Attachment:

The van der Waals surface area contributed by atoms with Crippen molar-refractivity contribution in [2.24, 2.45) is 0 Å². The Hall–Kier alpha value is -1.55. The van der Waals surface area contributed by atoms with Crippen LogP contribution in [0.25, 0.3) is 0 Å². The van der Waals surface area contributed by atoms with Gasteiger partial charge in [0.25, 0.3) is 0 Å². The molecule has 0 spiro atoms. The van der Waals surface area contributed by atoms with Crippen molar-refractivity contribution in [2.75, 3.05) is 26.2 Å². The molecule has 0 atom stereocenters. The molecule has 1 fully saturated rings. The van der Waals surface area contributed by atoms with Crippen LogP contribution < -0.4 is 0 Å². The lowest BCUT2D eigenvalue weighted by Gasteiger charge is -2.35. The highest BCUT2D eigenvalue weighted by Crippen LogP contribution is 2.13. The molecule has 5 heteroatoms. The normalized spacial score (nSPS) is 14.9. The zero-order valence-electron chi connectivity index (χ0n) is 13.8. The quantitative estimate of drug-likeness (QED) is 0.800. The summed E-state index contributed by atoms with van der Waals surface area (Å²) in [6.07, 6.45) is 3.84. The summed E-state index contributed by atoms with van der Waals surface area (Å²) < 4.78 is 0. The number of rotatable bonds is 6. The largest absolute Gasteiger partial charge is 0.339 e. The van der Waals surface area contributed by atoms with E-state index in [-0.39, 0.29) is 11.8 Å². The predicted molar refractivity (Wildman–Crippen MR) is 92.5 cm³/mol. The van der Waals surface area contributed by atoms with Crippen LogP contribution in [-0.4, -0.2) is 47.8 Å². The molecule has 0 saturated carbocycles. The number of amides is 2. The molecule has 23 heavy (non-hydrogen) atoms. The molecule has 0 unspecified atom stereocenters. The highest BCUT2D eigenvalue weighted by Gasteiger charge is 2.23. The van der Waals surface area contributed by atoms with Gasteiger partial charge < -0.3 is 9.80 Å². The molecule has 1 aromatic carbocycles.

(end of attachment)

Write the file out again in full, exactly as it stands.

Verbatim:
The van der Waals surface area contributed by atoms with Crippen molar-refractivity contribution in [2.24, 2.45) is 0 Å². The Hall–Kier alpha value is -1.55. The van der Waals surface area contributed by atoms with Crippen LogP contribution in [0.25, 0.3) is 0 Å². The van der Waals surface area contributed by atoms with Gasteiger partial charge in [0.25, 0.3) is 0 Å². The molecule has 0 spiro atoms. The van der Waals surface area contributed by atoms with Crippen molar-refractivity contribution in [2.75, 3.05) is 26.2 Å². The molecule has 0 atom stereocenters. The molecule has 1 fully saturated rings. The van der Waals surface area contributed by atoms with Crippen LogP contribution < -0.4 is 0 Å². The lowest BCUT2D eigenvalue weighted by Gasteiger charge is -2.35. The highest BCUT2D eigenvalue weighted by Crippen LogP contribution is 2.13. The molecule has 5 heteroatoms. The normalized spacial score (nSPS) is 14.9. The zero-order valence-electron chi connectivity index (χ0n) is 13.8. The quantitative estimate of drug-likeness (QED) is 0.800. The summed E-state index contributed by atoms with van der Waals surface area (Å²) in [6.07, 6.45) is 3.84. The summed E-state index contributed by atoms with van der Waals surface area (Å²) < 4.78 is 0. The number of rotatable bonds is 6. The largest absolute Gasteiger partial charge is 0.339 e. The van der Waals surface area contributed by atoms with E-state index in [-0.39, 0.29) is 11.8 Å². The predicted molar refractivity (Wildman–Crippen MR) is 92.5 cm³/mol. The van der Waals surface area contributed by atoms with Crippen LogP contribution in [-0.4, -0.2) is 47.8 Å². The molecule has 0 saturated carbocycles. The number of amides is 2. The molecule has 23 heavy (non-hydrogen) atoms. The molecule has 0 unspecified atom stereocenters. The highest BCUT2D eigenvalue weighted by Gasteiger charge is 2.23. The van der Waals surface area contributed by atoms with Gasteiger partial charge < -0.3 is 9.80 Å². The molecule has 1 aromatic carbocycles.